For many years, Belgium applies high personal income tax and social security rates. In order to increase the competitiveness of the economy and to shift the charges from employment income to other items, the government has initiated an ambitious plan to reduce social security contributions for employees.
There is a general reduction of employer contributions and specific reductions are applied for the first employees, who are recruited in Belgium (law of 26 December 2015).
1. General reduction of employer contributions
It is the intention to gradually reduce the level of employer contributions to 25%. This is a significant decrease when considering the old base rate of 32,4%. This decrease starts in April 2016 (from 32,4% to 30%) and will end in 2018 (final decrease to 25%).
Although the base principle is easy, one must bear in mind that employer social security is not calculated with one fixed rate, but that it is composed of various elements that differ, based on the activity sector of the employer and the type of employee (white collar worker versus blue collar worker). The actual rate decrease is also linked to the income level of the employee with more benefit for low salaries as compared to high salaries.
When looking at the rate that will apply from April 2016 onwards, the 30% rate is composed of two elements:
From 2018 onwards, the base rate drops to 19,88% and the salary moderation rate to 5,12%.
For employers with regular commercial activities (profit driven organizations), the existing general deductions of social security contributions will be adjusted and will be simplified:
As mentioned above, the reductions of social security are not spread equally across all employment scenarios, but are mainly aimed at those employees with the lowest salaries in order to stimulate the entry of those employees into the labour market.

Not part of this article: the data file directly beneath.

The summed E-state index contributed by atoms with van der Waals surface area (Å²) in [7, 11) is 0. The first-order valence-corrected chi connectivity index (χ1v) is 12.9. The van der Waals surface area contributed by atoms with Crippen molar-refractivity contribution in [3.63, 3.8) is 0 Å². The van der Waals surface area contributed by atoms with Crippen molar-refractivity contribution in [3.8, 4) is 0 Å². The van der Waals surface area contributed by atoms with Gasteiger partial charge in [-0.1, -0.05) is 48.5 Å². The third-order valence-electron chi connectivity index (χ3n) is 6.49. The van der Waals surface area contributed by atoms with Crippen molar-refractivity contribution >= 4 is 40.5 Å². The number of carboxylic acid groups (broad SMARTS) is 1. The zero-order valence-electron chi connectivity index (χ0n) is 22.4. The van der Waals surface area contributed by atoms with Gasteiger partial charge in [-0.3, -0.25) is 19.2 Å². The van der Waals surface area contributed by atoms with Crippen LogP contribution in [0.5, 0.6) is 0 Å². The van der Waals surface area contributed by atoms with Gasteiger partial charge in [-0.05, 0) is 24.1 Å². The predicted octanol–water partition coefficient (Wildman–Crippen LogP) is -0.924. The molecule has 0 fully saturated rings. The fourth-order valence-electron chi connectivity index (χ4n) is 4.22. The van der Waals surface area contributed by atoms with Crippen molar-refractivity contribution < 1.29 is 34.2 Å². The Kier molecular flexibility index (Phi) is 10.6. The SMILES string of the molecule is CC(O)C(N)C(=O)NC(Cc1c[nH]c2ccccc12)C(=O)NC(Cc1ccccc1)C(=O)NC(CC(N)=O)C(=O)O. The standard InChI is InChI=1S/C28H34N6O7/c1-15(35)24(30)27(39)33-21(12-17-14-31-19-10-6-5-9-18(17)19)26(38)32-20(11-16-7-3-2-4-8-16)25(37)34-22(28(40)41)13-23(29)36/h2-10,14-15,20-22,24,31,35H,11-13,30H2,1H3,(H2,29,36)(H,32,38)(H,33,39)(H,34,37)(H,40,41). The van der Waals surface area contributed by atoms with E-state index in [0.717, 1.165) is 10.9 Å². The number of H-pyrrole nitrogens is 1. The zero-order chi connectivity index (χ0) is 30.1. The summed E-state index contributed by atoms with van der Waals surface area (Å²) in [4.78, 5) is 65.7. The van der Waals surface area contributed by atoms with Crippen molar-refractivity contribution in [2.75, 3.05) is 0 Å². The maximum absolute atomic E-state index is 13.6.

For employers in non-profit activities, the general reduction of social security will not apply. There are, however, already specific reductions of social security for such organizations.
2. First employees – special reductions
From 1 January 2016 onwards, the reduction of social security for the first employees in Belgium is increased and more employees qualify for such reduction.
Small employers will benefit from a long term exemption from social security for the hiring of a first employee between 1 January 2016 and 31 December 2020. There are also reductions for the second up to the sixth employee.
For one employee there is a full exemption from employer social security contributions for an indefinite period of time. This applies to employees, hired between 2016 and the end of 2020.
The exemption is granted to employers, who never employed staff in Belgium in the past, or who did not employ staff during any of the 4 quarters, preceding the recruitment of a first (new) employee.
The exemption for the first employee is not related to a specific individual. Each quarter, the employer can appoint the individual, for whom exemption is taken. In case an employee leaves the organization, the exemption can be shifted to another individual. One can also select an employee with a higher wage (who is recruited later) to benefit from the exemption.
There is no income ceiling as to the salary of the ‘first employee’, who qualifies for the reduction of social security contributions.
A (smaller) reduction of social security also is granted for the second up to the sixth employee. These reductions are only granted for a limited time.
Per quarter the following deductions were applied up to the end of 2015 and are replaced by new deductions:
employee Old system 2015 New system 2016
l 5 x 1.550 4 x 1050 4 x 450 full exemption
2 5 x 1.050 8 x 450 0 5 x 1.550 4 x 1.050 4 x 450
3 5 x 1.050 4 x 450 0 5 x 1.050 8 x 450 0
4 5 x 1.000 4 x 400 0 5 x 1.050 4 x 450 0
5 5 x 1.000 4 x 400 0 5 x 1.000 4 x 400 0
6 0 0 0 5 x 1.000 4 x 400 0
Additional deductions for employees 3 to 6 are currently considered for 2017.
The new amounts are also applied for certain employees, who were hired in 2015, but only for the remaining quarters.